This story, by Brian Sussman, originally appeared in Forbes.
Imagine owning a portfolio valued at an unfathomable fortune, and yet you’re bankrupt. Government laws are preventing you from tapping your assets.
There’s no need to envision such a scenario, because as an American, it’s a reality—you’ve been hustled by a federal government beholden to the green agenda.
The feds now own nearly 700 million acres of property; land brimming with natural resources vital to our founding principles of life, liberty, and the pursuit of happiness. The tragedy is our government is purposefully keeping the bulk of those resources—oil, natural gas, minerals, timber and water—out of our reach.
And the government wants to control even more.
Federal land ownership was never the intention of this nation’s founders. Other than land necessary to maintain a limited, central government, the first Continental Congress recognized that such owning land, and the associated natural resources, would offer a government too much power; after all, a tyrannical future regime could decide to withhold those resources from the people. So concerned were they about this issue, that in October 1780, even prior to the ratification of the Articles of Confederation, the Congress adopted a general policy for administering any North American land transferred to the Federal Government:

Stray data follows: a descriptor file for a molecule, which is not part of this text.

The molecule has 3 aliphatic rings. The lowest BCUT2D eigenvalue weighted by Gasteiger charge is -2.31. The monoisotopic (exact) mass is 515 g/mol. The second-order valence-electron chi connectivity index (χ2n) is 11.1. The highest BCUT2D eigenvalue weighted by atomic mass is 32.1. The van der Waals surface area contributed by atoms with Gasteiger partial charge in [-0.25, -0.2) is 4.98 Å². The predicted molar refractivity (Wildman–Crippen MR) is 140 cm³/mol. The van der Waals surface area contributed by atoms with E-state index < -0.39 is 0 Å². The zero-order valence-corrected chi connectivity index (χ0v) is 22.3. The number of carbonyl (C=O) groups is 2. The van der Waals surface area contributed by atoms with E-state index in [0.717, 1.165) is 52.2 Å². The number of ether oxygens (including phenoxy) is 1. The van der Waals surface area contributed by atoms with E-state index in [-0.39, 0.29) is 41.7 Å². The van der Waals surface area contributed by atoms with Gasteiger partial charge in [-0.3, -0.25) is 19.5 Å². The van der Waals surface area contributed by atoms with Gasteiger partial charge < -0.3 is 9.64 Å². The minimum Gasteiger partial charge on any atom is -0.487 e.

The lands were to be “disposed of for the common benefit of the United States,” and were to be “settled and formed into distinct republican States, which shall become members of the Federal Union, and shall have the same rights of sovereignty, freedom and independence, as the other States….” Additionally, the lands were to “be granted and settled at such times and under such regulations as shall hereafter be agreed on by the United States in Congress assembled…”
Observe how far we’ve drifted from the original intent of our founders. We now have national parks, forests, wildlife areas, marine sanctuaries, wetlands, refuges, as well as national monuments and landscapes. While many argue the various states would be more appropriate owners of the current federal lands, it’s the latter two—monuments and landscapes—that have become the favorite tools of environmental activists for placing America’s resources off limits for harvest.